December 2005/January 2006 
Volume 04, Issue 8 
Special Feature

Technology pollination

Boeing technologies developed for commercial jetliners are now being integrated into some military products


When the Boeing 777 entered service in 1995, it dramatically advanced the state of the art by being the first airplane ever to be 100 percent digitally designed in three dimensions using computers. Boeing subsequently applied this pioneering capability to the design of its X-32 Joint Strike Fighter and the F/A-18E/F Super Hornet strike fighter.

As this 777 example shows, world-leading technical excellence is distributed equally throughout the company's engineering ranks, and technologies developed by or initially used on Boeing's commercial side can also benefit the company's military customers. The company's commitment to this process of lifelong learning in its programs enhances value for the customer and increases the efficiency of Boeing operations.

Commercial-to-military technology flows are common in the global aerospace industry, and they have characterized The Boeing Company since the propeller era (see sidebar on Page 39). These beneficial transfers of expertise attest to the strong Boeing focus on delivering greater value to customers by leveraging world-leading company expertise and applying it more broadly across the enterprise.

Sharing manufacturing technology

Integrated Defense Systems workers in St. Louis today find it easier to build F-15E strike fighters thanks to Flex Track, an innovative manufacturing technology developed by Commercial Airplanes. Since last May, this automated drilling system has saved the company time and money by simplifying the production of F-15 center and aft fuselage sections.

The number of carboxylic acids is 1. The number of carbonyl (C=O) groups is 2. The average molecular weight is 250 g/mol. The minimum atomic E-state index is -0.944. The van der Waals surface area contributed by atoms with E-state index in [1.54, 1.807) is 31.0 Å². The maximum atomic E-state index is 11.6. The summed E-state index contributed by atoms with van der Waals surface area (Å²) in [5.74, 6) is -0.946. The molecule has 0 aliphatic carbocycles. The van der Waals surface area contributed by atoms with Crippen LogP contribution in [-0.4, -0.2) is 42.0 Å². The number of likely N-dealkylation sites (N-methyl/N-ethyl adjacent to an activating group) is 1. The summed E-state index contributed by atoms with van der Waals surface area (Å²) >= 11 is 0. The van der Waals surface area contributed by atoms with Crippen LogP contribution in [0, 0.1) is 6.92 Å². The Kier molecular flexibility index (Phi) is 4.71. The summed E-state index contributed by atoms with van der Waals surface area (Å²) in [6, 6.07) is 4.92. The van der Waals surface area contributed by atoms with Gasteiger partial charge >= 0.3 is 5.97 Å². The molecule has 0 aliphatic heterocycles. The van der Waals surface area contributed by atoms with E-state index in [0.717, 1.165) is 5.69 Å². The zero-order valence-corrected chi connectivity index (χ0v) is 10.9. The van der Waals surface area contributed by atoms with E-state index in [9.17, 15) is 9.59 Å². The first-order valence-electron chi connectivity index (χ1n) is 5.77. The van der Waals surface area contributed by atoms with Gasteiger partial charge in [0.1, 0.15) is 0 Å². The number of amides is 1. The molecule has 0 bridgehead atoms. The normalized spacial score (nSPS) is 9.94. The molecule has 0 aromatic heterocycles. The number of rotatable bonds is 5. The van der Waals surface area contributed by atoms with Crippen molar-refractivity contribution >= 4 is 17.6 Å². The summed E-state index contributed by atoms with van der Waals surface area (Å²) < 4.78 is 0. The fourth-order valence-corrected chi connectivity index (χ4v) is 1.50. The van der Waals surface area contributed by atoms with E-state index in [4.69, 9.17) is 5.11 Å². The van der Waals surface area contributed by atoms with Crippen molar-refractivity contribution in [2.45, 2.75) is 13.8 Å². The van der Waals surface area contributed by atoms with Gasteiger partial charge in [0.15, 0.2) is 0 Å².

Portable and low-cost, Flex Track is a programmable, numerically controlled tool that creates and countersinks fastener holes in a single pass. It takes its name from the flexible rails that it rides over the component it is drilling. Assembled from interlocking track segments, these rails are secured to the component via suction cups. Boeing workers do not have to place them exactly, because Flex Track—which is small and light enough for one person to lift—knows precisely where it is in relation to the part.

This versatile tool can work on highly contoured airframes. It has built-in visual and vacuum systems that let it orient itself, follow cues, and clean up its own shavings. As it glides over the part being drilled, its computer program—also developed by Boeing—analyzes what the tool "sees" to locate and drill holes within a couple of thousandths of an inch of the desired location. That's well within tolerance.

Flex Track is the brainchild of engineers in BCA Manufacturing and Process Technology. First deployed by IDS on the F-15, this commercial technology will soon be used on the F/A-22 and C-17 programs as well. In the near future, Flex Track will soon also be deployed to the 787 Dreamliner program to help assemble this commercial airplane's wing panels and join its fuselage sections.